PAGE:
An article in the Sunday Star Times (‘Insincerely yours’, Oct 9 2005) claims that New Zealand companies “are robbing their customers, robbing their staff, and robbing themselves with an insincere approach to customer service”.

The article goes on to say:

  • The good experiences were powerful – but so were the bad ones: “Some people were shaking, some had tears in their eyes. They were deeply etched emotions and experiences.”
  • On average, one great experience would lead to someone telling nine other people about it.
  • Unhappy customers told an average of 13 other people, and a quarter said they would never deal with that supplier again. More than a third started looking for another supplier.
  • Overall, about 62% of people had stopped dealing with a company in the past year. Of those, 70% had done so because of bad service factors within the control of businesses.

I admit, I’m one of those people who will look for another supplier if I’m treated badly – and it sounds like I’m in the majority (a refreshing change!).

Over the past few years I’ve dumped (or never returned to) the following companies due to bad service:

  • iHUG – I wasted hours of my life trying to get through to a real person.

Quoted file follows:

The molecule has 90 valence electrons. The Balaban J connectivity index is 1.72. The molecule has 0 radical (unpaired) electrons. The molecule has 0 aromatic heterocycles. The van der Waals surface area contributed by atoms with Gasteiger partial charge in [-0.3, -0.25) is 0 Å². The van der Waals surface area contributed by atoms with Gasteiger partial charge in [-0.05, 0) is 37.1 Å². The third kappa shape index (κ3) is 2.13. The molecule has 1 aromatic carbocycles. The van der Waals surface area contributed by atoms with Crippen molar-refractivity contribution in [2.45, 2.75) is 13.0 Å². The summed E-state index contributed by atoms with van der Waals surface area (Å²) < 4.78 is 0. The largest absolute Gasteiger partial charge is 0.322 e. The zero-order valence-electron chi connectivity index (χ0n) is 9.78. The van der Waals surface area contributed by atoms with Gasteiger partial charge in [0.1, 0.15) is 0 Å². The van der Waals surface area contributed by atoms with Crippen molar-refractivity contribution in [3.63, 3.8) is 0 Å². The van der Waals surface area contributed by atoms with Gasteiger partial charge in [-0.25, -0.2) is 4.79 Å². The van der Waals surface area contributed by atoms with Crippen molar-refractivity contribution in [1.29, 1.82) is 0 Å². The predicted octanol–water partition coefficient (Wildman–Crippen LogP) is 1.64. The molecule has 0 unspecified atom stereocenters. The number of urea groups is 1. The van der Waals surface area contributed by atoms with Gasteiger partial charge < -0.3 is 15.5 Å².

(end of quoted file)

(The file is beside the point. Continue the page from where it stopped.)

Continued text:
• Saturn (now TelstraClear) – Didn’t connect my phone when promised (a week late), plus ongoing bad service.

More interesting points from the SST article:

  • 30% of those surveyed said their experiences dealing with government departments and local bodies are getting worse (just 9% said they’re improving). What does this mean for government websites – could the web usability industry have something to teach the ‘offline experience’ as well? (I think we could).
  • 39% said banks are getting better (17% say it’s worse). This is good news for banks who traditionally don’t have a good reputation. Could improvements in online banking have something to do with this positive rating?
  • Service (petrol) stations rate 30% negative and just 4% positive. Is this to do with rising petrol prices, or the fact that many service stations are impersonal, stark and (increasingly) self-service?

Overall, it’s great to see some in-depth analysis on the customer experience in New Zealand which goes beyond the usual mass marketing angle, and talks about real people and real emotions.